Coach claimed that a flea market in Fort Lauderdale was a hotbed for knockoffs, including counterfeit Coach products. Coach went after everyone but the electric company, and the court here was somewhat skeptical about the breadth of its claims. The landlord defendants were the owners/lessor of the land on which the flea market operated, and co-owned the flea market. The Swap Shop was the lessee and/or co-operator; other defendants included individual principals of the Swap Shop.
Coach alleged that they all induced, caused, and/or materially contributed to the sale of counterfeits, and that they all had knowledge or were willfully blind to the illegal activities and benefited financially from them. Thus, they were contributorily and vicariously liable.
Coach alleged that its investigator found multiple vendors selling counterfeits at the flea market, and that the police then raided the flea market and arrested six Swap Shop vendors. Coach sent a C&D to the landlord and Swap Shop management defendants, and then a list with all its federally registered marks in order to assist them in policing the flea market. Nonetheless, its investigator again discovered multiple vendors selling counterfeits. It sent another C&D, and another raid followed, including the seizure of more than 3000 counterfeit items. ICE agents visited the flea market’s management office before the raid to tell the defendants about the investigation and the plan to seize counterfeits, but they were told the owner was unavailable because he was taking a nap. Shortly thereafter, law enforcement conducted a second investigation and then a third, and they bought counterfeits from more vendors. Another raid followed, resulting in numerous arrests, including the arrest of two repeat offenders who were operating from the same booth and location where they’d been arrested during the first raid over a year previous. A few months later, there was another seizure.
The defendants moved to dismiss. The court first addressed the contributory trademark infringement claims, which require either intentional inducement of the direct infringer or a continued supply of a product to an infringer with knowledge that the infringer is mislabeling the product. In the flea market context, contributory liability can exist when a defendant supplies the necessary market for the sale of infringing products in substantial quantities and has knowledge of or is willfully blind to the trademark violations. Negligence alone, however, is insufficient.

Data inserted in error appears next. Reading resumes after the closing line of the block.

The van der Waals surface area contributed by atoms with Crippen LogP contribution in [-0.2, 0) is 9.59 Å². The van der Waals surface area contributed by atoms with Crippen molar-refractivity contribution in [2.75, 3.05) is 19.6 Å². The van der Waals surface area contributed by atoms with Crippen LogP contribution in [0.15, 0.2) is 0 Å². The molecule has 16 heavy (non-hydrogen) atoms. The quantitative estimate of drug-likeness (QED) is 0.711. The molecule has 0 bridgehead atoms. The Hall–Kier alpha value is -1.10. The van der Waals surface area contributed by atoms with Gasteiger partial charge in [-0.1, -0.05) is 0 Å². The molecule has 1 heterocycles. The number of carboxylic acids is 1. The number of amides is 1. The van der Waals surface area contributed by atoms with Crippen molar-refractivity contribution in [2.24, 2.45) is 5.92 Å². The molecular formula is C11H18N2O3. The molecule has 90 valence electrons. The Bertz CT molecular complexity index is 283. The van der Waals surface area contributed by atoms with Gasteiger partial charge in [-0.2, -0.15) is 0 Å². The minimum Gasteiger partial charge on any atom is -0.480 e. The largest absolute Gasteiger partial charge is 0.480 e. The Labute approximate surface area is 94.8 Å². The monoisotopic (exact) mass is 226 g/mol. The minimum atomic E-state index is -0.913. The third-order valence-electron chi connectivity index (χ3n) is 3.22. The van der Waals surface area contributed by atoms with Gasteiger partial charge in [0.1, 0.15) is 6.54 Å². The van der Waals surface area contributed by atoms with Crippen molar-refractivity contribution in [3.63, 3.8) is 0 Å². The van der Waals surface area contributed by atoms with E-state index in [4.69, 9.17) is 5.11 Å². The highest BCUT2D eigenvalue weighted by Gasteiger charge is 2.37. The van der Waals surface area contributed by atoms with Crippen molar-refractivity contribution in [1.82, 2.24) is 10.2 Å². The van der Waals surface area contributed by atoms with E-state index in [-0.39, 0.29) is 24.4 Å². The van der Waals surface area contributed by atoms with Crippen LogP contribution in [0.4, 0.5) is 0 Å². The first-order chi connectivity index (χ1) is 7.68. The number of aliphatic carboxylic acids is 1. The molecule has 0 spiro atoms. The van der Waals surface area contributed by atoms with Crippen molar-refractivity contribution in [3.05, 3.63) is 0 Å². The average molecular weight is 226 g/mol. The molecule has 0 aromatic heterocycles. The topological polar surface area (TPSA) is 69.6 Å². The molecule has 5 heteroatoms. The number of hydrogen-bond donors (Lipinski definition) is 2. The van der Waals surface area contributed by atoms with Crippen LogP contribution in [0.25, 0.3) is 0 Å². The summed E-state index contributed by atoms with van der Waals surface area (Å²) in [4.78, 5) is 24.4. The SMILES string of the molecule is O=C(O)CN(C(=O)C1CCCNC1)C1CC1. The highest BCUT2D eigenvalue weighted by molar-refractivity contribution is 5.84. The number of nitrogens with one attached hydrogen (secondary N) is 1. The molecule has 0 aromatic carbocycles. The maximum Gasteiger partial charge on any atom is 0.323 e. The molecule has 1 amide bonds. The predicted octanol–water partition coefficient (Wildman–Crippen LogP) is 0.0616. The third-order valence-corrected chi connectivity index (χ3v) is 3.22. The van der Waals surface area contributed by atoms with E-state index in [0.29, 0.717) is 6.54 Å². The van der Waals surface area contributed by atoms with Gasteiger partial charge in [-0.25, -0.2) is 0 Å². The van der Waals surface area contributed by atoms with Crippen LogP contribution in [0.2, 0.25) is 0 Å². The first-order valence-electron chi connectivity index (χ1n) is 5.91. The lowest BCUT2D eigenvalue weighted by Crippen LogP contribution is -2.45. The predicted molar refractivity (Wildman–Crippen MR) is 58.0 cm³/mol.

While flea market operators are appropriate targets, “an owner of property where the flea market is located, that leases the property to a separate entity that operates the flea market and rents space to a vendor, is not liable for contributory trademark infringement by virtue of its ownership, if it is not also the flea market operator.” Property ownership alone doesn’t establish sufficient control over infringing sales. Thus, the contributory infringement claim against the land owner defendants failed. But the complaint stated a claim against the Swap Shop management and principal defendants. “[W]hile Defendants may not have had a duty to police its vendors for unknown violations, the alleged facts make it plausible that the Swap Shop Management and Principal Defendants were willfully blind to the violations, or had actual knowledge of them.”
As for vicarious infringement, in trademark it requires apparent or actual partnership/joint ownership or control over the infringing product. The complaint failed to allege that kind of partnership or control. The copyright standard is lower (and shouldn’t be since the justifications are exactly the same, but the doctrine got stuck that way) and inapplicable to trademark infringement. So the claim was dismissed as against all defendants.
The court accepted a claim for contributory trademark dilution, though, against the non-lessor defendants.
As for contributory copyright infringement, Coach alleged that the defendants were liable because they provided the site and facilities for known infringing activity and failed to take any action to prevent that infringing activity. The court found this claim properly alleged against the Swap Shop management and principal defendants, but not against the lessor defendants.
Turning to vicarious copyright infringement, it occurs when a defendant directly benefits financially from infringement and has the right and ability to supervise the infringing activity. Again, this was sufficiently alleged against the non-lessor defendants. The direct financial interest came from rents from vendors, including those selling fake Coach products, along with parking/concession fees “fueled in large part by the draw created by the widespread availability of fake Coach products at the Flea Market.” (Can Coach prove that it’s Coach counterfeits specifically that create the draw, not others, even if it can allege it to survive a motion to dismiss?) However, the financial benefit to the landowners was only indirect, and also they didn’t operate and manage the flea market and therefore couldn’t be alleged to supervise and control the infringing activity.